“Hyperglycemia resulting from consumption of sugar-sweetened soft drinks may alter gut-barrier function and increase the risk of enteric infection,” the authors suggest, adding that fructose–a sugar used to sweeten many soft drinks and countless other foods– “promotes liver lipogenesis, which can lead to nonalcoholic fatty liver disease and lower insulin sensitivity.”

Lastly, the investigators looked at cancer and neurodegenerative disease mortality. While there was no connection between soft drink consumption and overall cancer mortality, there was a clear association between soft drink intake and colorectal cancer death  (≥1 glass per day vs <1 glass per month; HR, 1.25; 95% CI, 1.07-1.47; P = .004).

They also found that total soft drink consumption raised the risk of death from Parkinson’s disease (≥1 glass per day vs <1 glass per month; HR, 1.59; 95% CI, 1.07-2.36; P = .02). The magnitude of this correlation was similar for artificially sweetened versus sugar-sweetened beverages. Soft drinks were not associated with Alzheimer’s disease mortality in the EPIC data.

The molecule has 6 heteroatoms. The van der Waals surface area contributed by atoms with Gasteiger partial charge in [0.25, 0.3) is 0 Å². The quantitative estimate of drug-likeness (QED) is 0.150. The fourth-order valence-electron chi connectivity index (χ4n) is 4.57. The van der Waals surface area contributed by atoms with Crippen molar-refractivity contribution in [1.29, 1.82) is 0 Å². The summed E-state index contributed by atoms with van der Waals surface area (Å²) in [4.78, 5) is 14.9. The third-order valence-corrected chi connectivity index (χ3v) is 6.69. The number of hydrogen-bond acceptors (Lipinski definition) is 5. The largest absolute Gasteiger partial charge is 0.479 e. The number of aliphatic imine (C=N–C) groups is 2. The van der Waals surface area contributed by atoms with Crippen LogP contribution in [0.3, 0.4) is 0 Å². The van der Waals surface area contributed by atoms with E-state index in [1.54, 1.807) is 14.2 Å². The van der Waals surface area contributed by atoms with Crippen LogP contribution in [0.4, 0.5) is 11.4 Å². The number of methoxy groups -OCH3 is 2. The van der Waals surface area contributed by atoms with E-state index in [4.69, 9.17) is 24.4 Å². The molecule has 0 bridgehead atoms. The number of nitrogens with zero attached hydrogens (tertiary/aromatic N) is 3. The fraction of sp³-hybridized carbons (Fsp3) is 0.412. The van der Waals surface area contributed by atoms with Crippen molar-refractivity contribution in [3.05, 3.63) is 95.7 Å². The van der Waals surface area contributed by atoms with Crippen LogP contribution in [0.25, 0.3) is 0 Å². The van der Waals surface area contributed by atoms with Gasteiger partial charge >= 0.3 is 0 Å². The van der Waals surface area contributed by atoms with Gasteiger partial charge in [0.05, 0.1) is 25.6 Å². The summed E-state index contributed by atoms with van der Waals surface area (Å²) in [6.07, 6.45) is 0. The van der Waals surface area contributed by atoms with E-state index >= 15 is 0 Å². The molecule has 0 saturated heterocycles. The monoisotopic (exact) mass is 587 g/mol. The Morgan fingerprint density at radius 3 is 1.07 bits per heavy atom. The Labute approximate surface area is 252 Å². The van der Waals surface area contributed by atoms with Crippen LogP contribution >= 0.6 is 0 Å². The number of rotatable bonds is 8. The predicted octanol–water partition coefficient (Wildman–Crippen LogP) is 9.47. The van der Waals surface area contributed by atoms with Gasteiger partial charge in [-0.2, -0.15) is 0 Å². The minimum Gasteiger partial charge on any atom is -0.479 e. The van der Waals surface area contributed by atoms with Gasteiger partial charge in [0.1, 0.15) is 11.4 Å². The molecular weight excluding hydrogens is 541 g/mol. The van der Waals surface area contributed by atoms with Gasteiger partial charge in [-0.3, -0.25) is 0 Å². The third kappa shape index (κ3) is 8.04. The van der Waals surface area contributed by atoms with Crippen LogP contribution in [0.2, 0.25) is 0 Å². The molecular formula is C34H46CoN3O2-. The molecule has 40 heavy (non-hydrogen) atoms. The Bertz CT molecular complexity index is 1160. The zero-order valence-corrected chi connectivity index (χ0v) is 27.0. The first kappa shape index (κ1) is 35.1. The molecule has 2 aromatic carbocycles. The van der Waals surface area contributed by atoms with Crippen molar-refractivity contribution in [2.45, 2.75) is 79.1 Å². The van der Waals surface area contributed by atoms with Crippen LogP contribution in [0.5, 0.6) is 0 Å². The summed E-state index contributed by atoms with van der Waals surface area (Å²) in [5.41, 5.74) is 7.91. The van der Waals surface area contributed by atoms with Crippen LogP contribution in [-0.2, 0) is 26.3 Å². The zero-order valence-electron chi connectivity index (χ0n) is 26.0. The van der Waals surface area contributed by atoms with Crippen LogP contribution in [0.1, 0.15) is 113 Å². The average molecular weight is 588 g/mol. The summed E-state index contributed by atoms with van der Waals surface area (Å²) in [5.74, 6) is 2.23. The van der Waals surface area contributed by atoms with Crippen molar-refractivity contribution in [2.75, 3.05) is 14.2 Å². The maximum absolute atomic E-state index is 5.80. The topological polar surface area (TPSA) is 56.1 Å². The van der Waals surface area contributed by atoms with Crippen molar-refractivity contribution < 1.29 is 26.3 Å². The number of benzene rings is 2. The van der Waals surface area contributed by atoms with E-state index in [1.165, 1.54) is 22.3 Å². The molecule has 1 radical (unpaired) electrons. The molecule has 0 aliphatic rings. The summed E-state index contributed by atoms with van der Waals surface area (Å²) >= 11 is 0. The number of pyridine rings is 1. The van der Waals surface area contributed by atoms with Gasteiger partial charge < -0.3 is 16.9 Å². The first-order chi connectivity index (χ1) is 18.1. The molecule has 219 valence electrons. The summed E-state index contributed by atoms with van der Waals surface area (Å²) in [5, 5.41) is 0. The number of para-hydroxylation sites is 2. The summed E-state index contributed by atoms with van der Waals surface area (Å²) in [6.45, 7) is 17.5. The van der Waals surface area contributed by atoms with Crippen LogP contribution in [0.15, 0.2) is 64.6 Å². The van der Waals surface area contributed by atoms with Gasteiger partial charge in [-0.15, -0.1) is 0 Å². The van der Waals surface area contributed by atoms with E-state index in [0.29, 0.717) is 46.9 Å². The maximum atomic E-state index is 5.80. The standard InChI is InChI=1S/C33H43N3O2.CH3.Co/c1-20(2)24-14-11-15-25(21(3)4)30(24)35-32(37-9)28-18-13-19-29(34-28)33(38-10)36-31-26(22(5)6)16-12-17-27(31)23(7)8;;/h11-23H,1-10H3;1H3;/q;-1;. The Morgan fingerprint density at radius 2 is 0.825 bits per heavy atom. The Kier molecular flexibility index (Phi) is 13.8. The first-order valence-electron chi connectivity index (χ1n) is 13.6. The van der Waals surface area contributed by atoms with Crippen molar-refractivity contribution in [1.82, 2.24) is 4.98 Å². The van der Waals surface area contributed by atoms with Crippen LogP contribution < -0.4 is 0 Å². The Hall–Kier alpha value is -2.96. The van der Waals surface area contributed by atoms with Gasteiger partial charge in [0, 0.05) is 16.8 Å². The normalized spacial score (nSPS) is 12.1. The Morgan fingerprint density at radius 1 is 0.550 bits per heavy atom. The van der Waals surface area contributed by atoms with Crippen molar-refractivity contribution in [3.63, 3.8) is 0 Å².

A Taxing Question

Previous large-scale studies conducted primarily in the US suggests that regular soda drinkers are prone to obesity, type 2 diabetes, and heart disease.

Earlier this year, a study published in the American Heart Association journal Circulation linked long-term sugar-sweetened beverage consumption with increased risk of cardiovascular disease death (Malik, V. et al. Circ. 2019; 139(18): 2113-2125).